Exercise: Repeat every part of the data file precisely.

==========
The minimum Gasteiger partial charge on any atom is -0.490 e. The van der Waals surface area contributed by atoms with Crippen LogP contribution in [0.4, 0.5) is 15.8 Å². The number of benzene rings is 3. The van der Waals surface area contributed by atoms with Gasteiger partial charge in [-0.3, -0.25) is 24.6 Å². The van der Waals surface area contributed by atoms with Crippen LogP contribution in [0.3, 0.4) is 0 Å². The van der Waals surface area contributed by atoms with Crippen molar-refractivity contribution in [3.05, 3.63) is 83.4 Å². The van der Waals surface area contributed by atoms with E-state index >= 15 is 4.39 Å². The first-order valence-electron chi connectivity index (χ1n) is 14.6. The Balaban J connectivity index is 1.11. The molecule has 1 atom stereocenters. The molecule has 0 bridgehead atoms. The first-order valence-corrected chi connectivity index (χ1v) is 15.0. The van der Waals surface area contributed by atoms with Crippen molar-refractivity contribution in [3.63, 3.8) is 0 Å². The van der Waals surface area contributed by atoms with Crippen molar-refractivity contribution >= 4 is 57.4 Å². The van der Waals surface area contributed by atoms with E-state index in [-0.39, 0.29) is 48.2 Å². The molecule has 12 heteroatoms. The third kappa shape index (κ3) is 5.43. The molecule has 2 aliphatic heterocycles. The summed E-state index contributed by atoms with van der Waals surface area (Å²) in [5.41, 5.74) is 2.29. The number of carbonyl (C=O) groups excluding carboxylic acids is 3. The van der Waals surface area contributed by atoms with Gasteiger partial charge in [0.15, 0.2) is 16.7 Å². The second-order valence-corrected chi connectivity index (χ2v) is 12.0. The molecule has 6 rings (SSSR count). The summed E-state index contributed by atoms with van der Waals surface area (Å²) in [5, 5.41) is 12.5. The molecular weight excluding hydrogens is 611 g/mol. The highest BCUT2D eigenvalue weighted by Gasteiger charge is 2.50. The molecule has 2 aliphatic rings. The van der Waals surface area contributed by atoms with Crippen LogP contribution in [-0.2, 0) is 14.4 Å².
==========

The minimum Gasteiger partial charge on any atom is -0.490 e. The van der Waals surface area contributed by atoms with Crippen LogP contribution in [0.4, 0.5) is 15.8 Å². The number of benzene rings is 3. The van der Waals surface area contributed by atoms with Gasteiger partial charge in [-0.3, -0.25) is 24.6 Å². The van der Waals surface area contributed by atoms with Crippen LogP contribution in [0.3, 0.4) is 0 Å². The van der Waals surface area contributed by atoms with Crippen molar-refractivity contribution in [3.05, 3.63) is 83.4 Å². The van der Waals surface area contributed by atoms with E-state index >= 15 is 4.39 Å². The first-order valence-electron chi connectivity index (χ1n) is 14.6. The Balaban J connectivity index is 1.11. The molecule has 1 atom stereocenters. The molecule has 0 bridgehead atoms. The first-order valence-corrected chi connectivity index (χ1v) is 15.0. The van der Waals surface area contributed by atoms with Crippen molar-refractivity contribution in [3.63, 3.8) is 0 Å². The van der Waals surface area contributed by atoms with Crippen molar-refractivity contribution >= 4 is 57.4 Å². The van der Waals surface area contributed by atoms with E-state index in [-0.39, 0.29) is 48.2 Å². The molecule has 12 heteroatoms. The third kappa shape index (κ3) is 5.43. The molecule has 2 aliphatic heterocycles. The summed E-state index contributed by atoms with van der Waals surface area (Å²) in [5.41, 5.74) is 2.29. The number of carbonyl (C=O) groups excluding carboxylic acids is 3. The van der Waals surface area contributed by atoms with Gasteiger partial charge in [0.15, 0.2) is 16.7 Å². The second-order valence-corrected chi connectivity index (χ2v) is 12.0. The molecule has 6 rings (SSSR count). The summed E-state index contributed by atoms with van der Waals surface area (Å²) in [5, 5.41) is 12.5. The molecular weight excluding hydrogens is 611 g/mol. The highest BCUT2D eigenvalue weighted by Gasteiger charge is 2.50. The molecule has 2 aliphatic rings. The van der Waals surface area contributed by atoms with Crippen LogP contribution in [-0.2, 0) is 14.4 Å².